An improved protein extraction method applied to cotton leaves is compatible with 2-DE and LC-MS
Two-dimensional electrophoresis (2-DE) and liquid chromatography-tandem mass spectrometry (LC-MS/MS) are widely used in plant proteomics research. However, these two techniques cannot be simultaneously satisfied by traditional protein extraction methods when investigate cotton leaf proteome.
Here, we evaluated the efficiency of three different protein extraction methods for 2-DE and LC-MS/MS analyses of total proteins obtained from cotton leaves. The protein yield of the borax/PVPP/phenol (BPP) method (0.14%) was significantly lower than the yields of the trichloroacetic acid/acetone (TCA) precipitation method (1.42%) and optimized TCA combined with BPP (TCA-B) method (0.47%). The BPP method was failed to get a clear 2-DE electrophoretogram. Fifty pairs of protein spots were randomly selected from the 2-DE gels of TCA- and TCA-B-extracted proteins for identification by MALDI TOF/TOF, and the results of 42 pairs were consistent. High-throughput proteomic analysis showed that 6339, 9282 and 9697 unique proteins were identified from the total cotton leaf proteins extracted by the TCA, BPP and TCA-B methods, respectively. Gene Ontology (GO) analysis revealed that the proteins specifically identified by TCA method were primarily distributed in the plasma membrane, while BPP and TCA-B methods specific proteins distributed in the cytosol, indicating the sub-cellular preference of different protein extraction methods. Further, ATP-dependent zinc metalloprotease FTSH 8 could be observed in the 2-DE gels of TCA and TCA-B methods, and could only be detected in the LC-MS/MS results of the BPP and TCA-B methods, showing that TCA-B method might be the optimized choice for both 2-DE and LC-MS/MS.
Our data provided an improved TCA-B method for protein extraction that is compatible with 2-DE and LC-MS/MS for cotton leaves and similar plant tissues which is rich in polysaccharides and polyphenols.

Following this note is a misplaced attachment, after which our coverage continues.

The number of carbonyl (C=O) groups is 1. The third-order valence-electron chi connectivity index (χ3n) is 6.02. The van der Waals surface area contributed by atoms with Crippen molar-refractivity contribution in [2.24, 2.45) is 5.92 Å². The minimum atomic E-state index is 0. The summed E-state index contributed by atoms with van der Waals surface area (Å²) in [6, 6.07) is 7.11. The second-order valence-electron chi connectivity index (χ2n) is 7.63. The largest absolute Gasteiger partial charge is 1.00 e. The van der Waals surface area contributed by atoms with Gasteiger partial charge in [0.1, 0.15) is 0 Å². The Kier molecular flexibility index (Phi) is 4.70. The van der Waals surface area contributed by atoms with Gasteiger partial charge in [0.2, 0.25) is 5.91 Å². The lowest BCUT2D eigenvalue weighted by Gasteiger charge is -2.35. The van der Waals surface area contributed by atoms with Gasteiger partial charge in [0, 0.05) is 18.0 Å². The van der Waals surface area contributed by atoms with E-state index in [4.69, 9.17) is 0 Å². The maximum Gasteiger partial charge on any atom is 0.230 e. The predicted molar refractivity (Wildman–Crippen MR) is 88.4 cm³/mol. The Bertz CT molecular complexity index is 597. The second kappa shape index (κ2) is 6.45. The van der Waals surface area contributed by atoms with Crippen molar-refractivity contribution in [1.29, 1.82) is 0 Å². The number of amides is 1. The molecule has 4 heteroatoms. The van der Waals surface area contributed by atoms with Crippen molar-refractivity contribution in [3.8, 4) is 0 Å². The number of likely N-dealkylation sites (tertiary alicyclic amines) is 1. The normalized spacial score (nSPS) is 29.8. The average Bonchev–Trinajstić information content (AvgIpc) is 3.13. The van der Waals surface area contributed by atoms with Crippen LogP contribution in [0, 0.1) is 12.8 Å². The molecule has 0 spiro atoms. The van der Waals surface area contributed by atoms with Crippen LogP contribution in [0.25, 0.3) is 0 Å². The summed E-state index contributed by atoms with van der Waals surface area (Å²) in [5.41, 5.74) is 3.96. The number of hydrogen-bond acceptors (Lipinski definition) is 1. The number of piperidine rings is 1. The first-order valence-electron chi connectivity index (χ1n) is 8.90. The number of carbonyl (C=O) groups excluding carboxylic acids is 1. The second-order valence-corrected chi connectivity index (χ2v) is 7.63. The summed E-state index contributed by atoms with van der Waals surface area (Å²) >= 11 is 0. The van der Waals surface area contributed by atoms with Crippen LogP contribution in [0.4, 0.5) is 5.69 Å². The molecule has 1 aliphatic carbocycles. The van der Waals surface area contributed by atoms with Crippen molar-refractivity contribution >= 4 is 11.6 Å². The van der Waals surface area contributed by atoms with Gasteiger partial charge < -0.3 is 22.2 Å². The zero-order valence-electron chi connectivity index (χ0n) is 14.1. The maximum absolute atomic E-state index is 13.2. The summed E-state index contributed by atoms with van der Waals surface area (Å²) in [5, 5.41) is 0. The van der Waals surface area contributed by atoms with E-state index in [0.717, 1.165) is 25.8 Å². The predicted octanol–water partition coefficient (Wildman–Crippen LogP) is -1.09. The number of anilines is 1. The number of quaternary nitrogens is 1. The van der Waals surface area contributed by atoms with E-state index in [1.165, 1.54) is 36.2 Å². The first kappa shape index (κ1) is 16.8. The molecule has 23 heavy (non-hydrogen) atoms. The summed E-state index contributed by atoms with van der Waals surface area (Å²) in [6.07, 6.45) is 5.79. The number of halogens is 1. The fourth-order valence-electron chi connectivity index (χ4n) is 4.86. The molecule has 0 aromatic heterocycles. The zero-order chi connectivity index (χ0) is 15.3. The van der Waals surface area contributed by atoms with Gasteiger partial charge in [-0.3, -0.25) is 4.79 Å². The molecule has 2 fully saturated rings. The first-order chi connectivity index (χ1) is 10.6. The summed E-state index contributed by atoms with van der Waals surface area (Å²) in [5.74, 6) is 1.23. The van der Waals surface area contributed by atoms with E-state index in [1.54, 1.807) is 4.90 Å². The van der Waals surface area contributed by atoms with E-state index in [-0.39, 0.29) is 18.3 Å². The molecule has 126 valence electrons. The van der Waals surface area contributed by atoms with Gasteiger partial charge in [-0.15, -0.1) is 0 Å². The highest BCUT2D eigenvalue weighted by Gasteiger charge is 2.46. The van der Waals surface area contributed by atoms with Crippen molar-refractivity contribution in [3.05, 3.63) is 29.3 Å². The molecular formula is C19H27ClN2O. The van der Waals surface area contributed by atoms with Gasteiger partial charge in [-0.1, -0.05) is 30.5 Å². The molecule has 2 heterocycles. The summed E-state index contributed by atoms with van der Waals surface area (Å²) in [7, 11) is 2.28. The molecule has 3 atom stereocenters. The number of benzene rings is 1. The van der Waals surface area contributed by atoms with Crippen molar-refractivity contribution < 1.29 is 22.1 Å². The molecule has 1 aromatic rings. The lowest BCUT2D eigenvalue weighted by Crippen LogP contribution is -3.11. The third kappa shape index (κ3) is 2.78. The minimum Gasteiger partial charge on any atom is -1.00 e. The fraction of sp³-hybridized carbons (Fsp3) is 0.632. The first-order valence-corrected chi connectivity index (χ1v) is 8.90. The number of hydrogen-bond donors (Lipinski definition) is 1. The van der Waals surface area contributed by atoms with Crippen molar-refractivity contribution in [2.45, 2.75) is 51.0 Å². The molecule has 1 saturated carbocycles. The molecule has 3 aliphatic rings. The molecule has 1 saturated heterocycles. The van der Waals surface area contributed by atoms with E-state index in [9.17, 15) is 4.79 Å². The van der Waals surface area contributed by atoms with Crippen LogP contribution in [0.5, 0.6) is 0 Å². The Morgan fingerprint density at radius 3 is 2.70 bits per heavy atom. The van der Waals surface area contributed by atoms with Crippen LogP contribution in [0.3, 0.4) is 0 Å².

KeywordsCotton leaf Protein extraction method Proteomics Polysaccharide and polyphenol Two-dimensional electrophoresis High-throughput LC-MS/MS
Differential in-gel electrophoresis
Isobaric tags for relative and absolute quantitation
Liquid chromatography-tandem mass spectrometry
- MALDI-TOF/TOF MS
Matrix-assisted laser desorption/ionization time-of-flight/time-of-flight mass spectrometry
Peptide mass fingerprinting
Total ion chromatogram
Proteomics has been developed as an important approach for studying plant functional genomics , which bridges the gap from transcriptome to metabolome  and can be used to detect the post-transcriptional modification [3, 4]. Numerous techniques, such as two-dimensional electrophoresis (2-DE), differential in-gel electrophoresis (DIGE), matrix-assisted laser desorption/ionization time-of-flight/time-of-flight mass spectrometry (MALDI-TOF/TOF MS), label-free quantification and isobaric tags for relative and absolute quantitation (iTRAQ) have been used extensively to study the global protein accumulation level in plant tissues [2, 5, 6, 7, 8, 9]. Compared with gel-based techniques, gel-free techniques (label-free and iTRAQ) are characterized by their high sensitivity and ability to identify highly acidic/alkaline or hydrophobic proteins . Still, gel-based proteomics techniques are valuable for the visualized protein gels, protein spots abundance and information of protein isoforms coding by the same transcript, which could not be achieved by gel-free techniques [11, 12].
Cotton (Gossypium hirsutum L.) is an important industrial crop that is worldwide cultured for the production of textile fibres and cottonseed oil . Recently, gel-free high-throughput proteomic techniques have identified a much higher number of proteins in cotton tissues than before. Using iTRAQ, we identified 2729 differential abundant proteins in ovules from Xuzhou 142 and a fuzzless-lintless mutant (fl) cotton at the day of anthesis, indicating that very-long-chain fatty acids play an important role in cotton fibre initiation . A comparative proteomics study of cold stress in upland cotton leaves identified 7388 proteins, 443 of which were significantly differentially expressed. Further analysis revealed that cold stress was closely associated with cotton leaf senescence . In addition, gel-based comparative proteomic analysis of different stages of developmental initiation and somatic embryogenesis found 149 differentialy abundant proteins, indicating that stress responses might regulate the balance of reactive oxygen species in cotton through interaction with auxin during somatic embryogenesis . Also, we identified three ovule specific protein isoforms of 70-kD heat shock protein (HSP70) using 2-DE technique. Further study showed that the site-specific truncation of HSP70 might be involved in cotton fibre development .